I'm going to keep this brief.
There's a troubling trend in liberal America: the desire to marginalize right-wing Christians by claiming they don't understand their own religion. While this is true in a number of respects, it doesn't change the fact that they're right about something: Paul condemns queer folks. And there isn't a shred of evidence that Jesus was a fan either, assuming he existed.
I'm all for dismissing opinions that are damaging and harmful. But we can't do so by being openly insincere and insecure in the process. Queer identity, as it's commonly understood (if it even is commonly understood today), wasn't a concept until very recent history. The entire Bible had been finished for over a millennium by the time the word "gay" came to exist.
What the Bible does do is prescribe behavior. Gay sex is not once directly described in a positive manner, and it's explicitly condemned in the Hebrew texts. When Christians tell you that their book calls you an "abomination," they're more right than wrong. Despite how infrequently it occurs, clobber passages are there.
Sure, David and Jonathan seemed to have had a little thing going on up in that field. And it's certainly true that writers of the Bible had varying positions on sexual norms. We can see that from the evolution between the way the earliest texts describe women to the way Jesus describes women.
But there's an incredibly good reason LGBT folks and their allies should agree with anti-gay Christians that the Bible condemns them: if we bother arguing that the Bible supports us, we're conceding its validity as a moral text. And once we free ourselves from its shackles, fundamentalists can just use it to abuse the next minority group unfortunate enough to stumble across their path.
The key point is that it absolutely does not matter what the Bible says about LGBTs or any other grouping of people. We don't even need to spend time denouncing the Bible's abhorrent stances on everything from slavery to rape, because it just isn't important. The Bible is an epic historical text that traces the way a large group of religious people understand their general genealogy and evolution of identity.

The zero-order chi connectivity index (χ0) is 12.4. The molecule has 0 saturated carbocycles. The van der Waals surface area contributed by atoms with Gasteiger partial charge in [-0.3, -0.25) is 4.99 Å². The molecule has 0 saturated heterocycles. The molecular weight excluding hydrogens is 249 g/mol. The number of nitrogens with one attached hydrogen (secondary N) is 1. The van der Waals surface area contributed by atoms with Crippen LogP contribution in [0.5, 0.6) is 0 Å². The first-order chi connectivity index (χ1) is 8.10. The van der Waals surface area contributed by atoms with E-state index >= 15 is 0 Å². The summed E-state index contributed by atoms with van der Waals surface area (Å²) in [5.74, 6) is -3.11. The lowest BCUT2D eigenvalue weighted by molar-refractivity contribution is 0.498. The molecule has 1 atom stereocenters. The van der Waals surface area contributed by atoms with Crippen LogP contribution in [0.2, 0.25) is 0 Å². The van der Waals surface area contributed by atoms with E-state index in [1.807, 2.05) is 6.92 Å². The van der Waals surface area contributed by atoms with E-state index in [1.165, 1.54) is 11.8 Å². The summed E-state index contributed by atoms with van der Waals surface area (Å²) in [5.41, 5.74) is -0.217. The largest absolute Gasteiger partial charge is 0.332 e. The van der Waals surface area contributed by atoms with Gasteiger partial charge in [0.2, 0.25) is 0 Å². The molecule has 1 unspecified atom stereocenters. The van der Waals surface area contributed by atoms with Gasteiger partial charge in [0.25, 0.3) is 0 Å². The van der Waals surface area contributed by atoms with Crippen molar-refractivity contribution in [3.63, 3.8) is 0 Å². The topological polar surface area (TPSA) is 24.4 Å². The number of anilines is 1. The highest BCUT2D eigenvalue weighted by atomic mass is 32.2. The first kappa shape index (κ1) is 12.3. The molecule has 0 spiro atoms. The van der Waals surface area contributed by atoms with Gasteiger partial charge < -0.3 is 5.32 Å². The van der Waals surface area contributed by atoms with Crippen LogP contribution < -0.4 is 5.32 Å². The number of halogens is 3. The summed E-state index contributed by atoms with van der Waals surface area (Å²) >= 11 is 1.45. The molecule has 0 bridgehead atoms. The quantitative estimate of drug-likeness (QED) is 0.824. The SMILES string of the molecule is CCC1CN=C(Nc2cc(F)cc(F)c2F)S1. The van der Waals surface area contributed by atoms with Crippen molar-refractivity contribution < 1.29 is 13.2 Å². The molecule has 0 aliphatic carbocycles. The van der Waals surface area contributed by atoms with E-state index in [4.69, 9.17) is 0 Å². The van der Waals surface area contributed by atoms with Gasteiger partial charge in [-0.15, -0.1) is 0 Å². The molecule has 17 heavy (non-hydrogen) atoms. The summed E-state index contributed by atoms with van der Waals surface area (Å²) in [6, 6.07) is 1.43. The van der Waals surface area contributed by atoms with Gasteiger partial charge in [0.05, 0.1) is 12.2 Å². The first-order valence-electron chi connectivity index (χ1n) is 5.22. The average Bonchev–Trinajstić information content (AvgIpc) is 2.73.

Taking a single ancient anthology as an evergreen moral blueprint is a problem that cannot be understated. Whether or not the source is good or evil isn't the issue. Ethical perspectives evolve over time and shouldn't be bound by the musings of ancient writers who had absolutely no imagining of our contemporary world.
This is a concept millions of moderate religious people completely understand and embrace. Unfortunately, there's still a large contingent of conservative Christians in the U.S. that are hanging on to a strictly prescriptive style of religion.
Feigning respect for someone else's sacred text as a moral guidebook doesn't just reinforce bad ideas, it's not even effective. Right-wing Christians already know that most liberals don't actually care what the Bible has to say about moral values, science or even literal history. When secular liberals attempt to argue with devout believers about the actual content of sacred texts by claiming they actually mean the inverse of what's on the page, it comes off as absurd. No one wins.
The next time someone tells you that the Bible condemns your entire existence, consider responding: "You're right. And I, along with millions of open and affirming people across this great country, do not care. You shouldn't either."
Perhaps the response will be unpleasant. But, in my experience, people prefer the dignity of honest interaction over the false nicety of condescending.
(Image courtesy Ryk Neethlingi via Flickr)
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